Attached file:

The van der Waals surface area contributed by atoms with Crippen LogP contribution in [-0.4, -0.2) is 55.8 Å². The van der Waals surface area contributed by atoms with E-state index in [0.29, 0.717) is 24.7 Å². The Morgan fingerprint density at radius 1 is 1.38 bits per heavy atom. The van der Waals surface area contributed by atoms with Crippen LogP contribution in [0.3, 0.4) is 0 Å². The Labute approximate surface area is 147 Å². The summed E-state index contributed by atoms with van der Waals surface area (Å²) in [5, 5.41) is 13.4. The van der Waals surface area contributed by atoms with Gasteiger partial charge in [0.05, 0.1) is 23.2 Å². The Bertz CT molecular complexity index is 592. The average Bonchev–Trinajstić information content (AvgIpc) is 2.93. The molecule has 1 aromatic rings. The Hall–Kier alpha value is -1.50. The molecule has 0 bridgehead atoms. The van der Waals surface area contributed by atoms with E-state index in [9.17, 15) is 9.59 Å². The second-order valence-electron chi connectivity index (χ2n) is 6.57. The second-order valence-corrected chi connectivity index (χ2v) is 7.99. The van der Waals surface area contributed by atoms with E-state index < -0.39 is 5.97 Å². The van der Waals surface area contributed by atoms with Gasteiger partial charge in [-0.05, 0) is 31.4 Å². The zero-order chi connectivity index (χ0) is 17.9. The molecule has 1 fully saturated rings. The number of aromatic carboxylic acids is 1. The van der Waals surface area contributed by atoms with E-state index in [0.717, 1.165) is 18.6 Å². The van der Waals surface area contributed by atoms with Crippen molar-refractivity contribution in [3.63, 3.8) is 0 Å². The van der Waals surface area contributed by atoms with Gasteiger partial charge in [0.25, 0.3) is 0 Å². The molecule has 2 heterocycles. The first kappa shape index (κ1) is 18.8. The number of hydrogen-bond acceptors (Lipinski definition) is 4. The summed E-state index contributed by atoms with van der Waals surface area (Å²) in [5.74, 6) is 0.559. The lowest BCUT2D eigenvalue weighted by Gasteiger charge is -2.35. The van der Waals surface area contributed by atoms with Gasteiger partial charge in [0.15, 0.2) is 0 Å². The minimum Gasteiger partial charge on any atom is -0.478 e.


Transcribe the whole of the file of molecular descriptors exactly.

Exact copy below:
The van der Waals surface area contributed by atoms with Crippen LogP contribution in [-0.4, -0.2) is 55.8 Å². The van der Waals surface area contributed by atoms with E-state index in [0.29, 0.717) is 24.7 Å². The Morgan fingerprint density at radius 1 is 1.38 bits per heavy atom. The van der Waals surface area contributed by atoms with Crippen LogP contribution in [0.3, 0.4) is 0 Å². The Labute approximate surface area is 147 Å². The summed E-state index contributed by atoms with van der Waals surface area (Å²) in [5, 5.41) is 13.4. The van der Waals surface area contributed by atoms with Gasteiger partial charge in [0.05, 0.1) is 23.2 Å². The Bertz CT molecular complexity index is 592. The average Bonchev–Trinajstić information content (AvgIpc) is 2.93. The molecule has 1 aromatic rings. The Hall–Kier alpha value is -1.50. The molecule has 0 bridgehead atoms. The van der Waals surface area contributed by atoms with E-state index in [9.17, 15) is 9.59 Å². The second-order valence-electron chi connectivity index (χ2n) is 6.57. The second-order valence-corrected chi connectivity index (χ2v) is 7.99. The van der Waals surface area contributed by atoms with E-state index < -0.39 is 5.97 Å². The van der Waals surface area contributed by atoms with Gasteiger partial charge in [-0.05, 0) is 31.4 Å². The zero-order chi connectivity index (χ0) is 17.9. The molecule has 1 fully saturated rings. The number of aromatic carboxylic acids is 1. The van der Waals surface area contributed by atoms with E-state index in [0.717, 1.165) is 18.6 Å². The van der Waals surface area contributed by atoms with Crippen molar-refractivity contribution in [3.63, 3.8) is 0 Å². The van der Waals surface area contributed by atoms with Gasteiger partial charge in [0.25, 0.3) is 0 Å². The molecule has 2 heterocycles. The first kappa shape index (κ1) is 18.8. The number of hydrogen-bond acceptors (Lipinski definition) is 4. The summed E-state index contributed by atoms with van der Waals surface area (Å²) in [5.74, 6) is 0.559. The lowest BCUT2D eigenvalue weighted by Gasteiger charge is -2.35. The van der Waals surface area contributed by atoms with Gasteiger partial charge in [0.15, 0.2) is 0 Å². The minimum Gasteiger partial charge on any atom is -0.478 e.